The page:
, Volume 99, Issue 11, pp 925–935

An enormous Jurassic turtle bone bed from the Turpan Basin of Xinjiang, China


    • Museum für Naturkunde Berlin
    • Department of GeosciencesUniversität Tübingen
  • Márton Rabi
    • Department of GeosciencesUniversität Tübingen
    • Department of PaleontologyEötvös Loránd University
    • MTA – ELTE Lendület Dinosaur Research Group
  • Jörg W. Schneider
    • Lehrstuhl Paläontologie, Geologisches InstitutTU Bergakademie Freiberg
  • Leonie Schwermann
    • Steinmann-Institut für Geologie, Mineralogie und PaläontologieUniversität Bonn
  • Ge Sun
    • Jilin University
    • Shenyang Normal University
  • Chang-Fu Zhou
    • Paleontological InstituteShenyang Normal University
  • Walter G. Joyce
    • Department of GeosciencesUniversität Tübingen
    • Yale Peabody Museum of Natural History
Original Paper

DOI: 10.1007/s00114-012-0974-5

Cite this article as:
Wings, O., Rabi, M., Schneider, J.W. et al. Naturwissenschaften (2012) 99: 925. doi:10.1007/s00114-012-0974-5


A spectacular new terrestrial Konzentratlagerstätte is introduced from the Turpan Basin of Xinjiang, China that probably belongs to the late Middle Jurassic Qigu Formation. It contains a mass accumulation of “xinjiangchelyid” turtles preliminarily identified as Annemys sp. In the zone with the highest turtle concentration, complete and articulated turtle skeletons are tightly packed at a density of up to 36 turtles per square meter. The fossiliferous layer is thickened here and shows an erosional base. This high concentration zone outcrops approximately 10 m in length and shows no decrease in turtle density after exposing 2 m of the layer into the hillside. Adjacent is a more expansive zone of at least 10 m by 30 m. In this region, the fossiliferous layer is evenly thick, and approximately five, fully disarticulated turtles are present per square meter. A conservatively estimated 1,800 turtles may, therefore, have been deposited at this site. It is likely that these aquatic turtles gathered in a retreating water hole in a riverine environment during a drought, much as some aquatic turtles will do today, but perished when the habitat dried up completely. A following catastrophic rainfall event caused a debris flow, possibly channelized in a dry river bed, which transported complete turtles, disarticulated turtles, and mudstone clasts and deposited them after a short distance. This taphonomic model is consistent with previous environmental reconstructions of the Turpan Basin during the late Middle Jurassic in predicting the episodic breakdown of regional monsoonal circulation resulting in a seasonally dry climate with severe episodic droughts.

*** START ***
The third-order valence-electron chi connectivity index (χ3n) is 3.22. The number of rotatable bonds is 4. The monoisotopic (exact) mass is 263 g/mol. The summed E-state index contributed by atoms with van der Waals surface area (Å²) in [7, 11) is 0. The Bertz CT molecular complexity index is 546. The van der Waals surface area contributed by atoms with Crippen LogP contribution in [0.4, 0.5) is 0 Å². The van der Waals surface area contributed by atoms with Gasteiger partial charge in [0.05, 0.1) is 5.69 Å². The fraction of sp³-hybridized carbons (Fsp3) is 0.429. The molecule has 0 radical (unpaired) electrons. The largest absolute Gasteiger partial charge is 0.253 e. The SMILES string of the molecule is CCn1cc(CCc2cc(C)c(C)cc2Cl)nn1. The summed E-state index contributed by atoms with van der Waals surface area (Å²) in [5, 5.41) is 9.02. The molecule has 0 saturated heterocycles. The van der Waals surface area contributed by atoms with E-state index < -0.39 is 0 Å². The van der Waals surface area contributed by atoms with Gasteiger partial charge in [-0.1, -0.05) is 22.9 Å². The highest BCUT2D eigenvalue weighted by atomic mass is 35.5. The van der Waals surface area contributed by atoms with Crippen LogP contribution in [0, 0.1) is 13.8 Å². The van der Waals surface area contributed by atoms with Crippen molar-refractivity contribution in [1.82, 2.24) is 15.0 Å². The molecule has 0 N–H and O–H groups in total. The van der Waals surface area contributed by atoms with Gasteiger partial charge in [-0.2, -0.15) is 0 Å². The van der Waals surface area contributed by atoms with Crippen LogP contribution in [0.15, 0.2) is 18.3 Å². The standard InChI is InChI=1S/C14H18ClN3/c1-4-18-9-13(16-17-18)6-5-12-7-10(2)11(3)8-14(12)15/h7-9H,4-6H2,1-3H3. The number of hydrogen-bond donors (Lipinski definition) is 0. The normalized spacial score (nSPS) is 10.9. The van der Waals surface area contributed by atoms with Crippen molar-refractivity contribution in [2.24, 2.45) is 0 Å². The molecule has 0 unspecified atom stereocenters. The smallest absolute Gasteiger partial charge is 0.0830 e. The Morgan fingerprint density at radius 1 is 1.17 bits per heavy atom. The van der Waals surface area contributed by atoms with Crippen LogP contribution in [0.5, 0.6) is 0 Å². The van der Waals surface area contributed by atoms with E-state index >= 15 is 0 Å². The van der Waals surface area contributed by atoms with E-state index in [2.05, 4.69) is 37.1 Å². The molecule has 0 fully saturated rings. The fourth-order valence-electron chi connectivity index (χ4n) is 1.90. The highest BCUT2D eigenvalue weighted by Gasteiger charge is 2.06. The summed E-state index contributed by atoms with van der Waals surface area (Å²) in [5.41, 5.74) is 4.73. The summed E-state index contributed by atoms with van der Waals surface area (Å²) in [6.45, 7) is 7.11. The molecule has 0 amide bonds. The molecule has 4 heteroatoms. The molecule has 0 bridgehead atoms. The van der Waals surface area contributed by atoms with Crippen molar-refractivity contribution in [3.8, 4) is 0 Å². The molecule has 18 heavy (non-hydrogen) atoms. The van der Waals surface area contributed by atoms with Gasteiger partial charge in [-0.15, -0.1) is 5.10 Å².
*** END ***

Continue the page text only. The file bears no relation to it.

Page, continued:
Middle JurassicTaphonomyDebris flowKonzentratlagerstätteTestudinesXinjiangchelyidae

Institutional abbreviations


Geological Institute, Mongolian Academy of Sciences, Ulaanbaatar, Mongolia


Palaeontological Institute, Russian Academy of Sciences, Moscow, Russia


Sino-German Cooperation Project

Supplementary material

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Copyright information

© Springer-Verlag Berlin Heidelberg 2012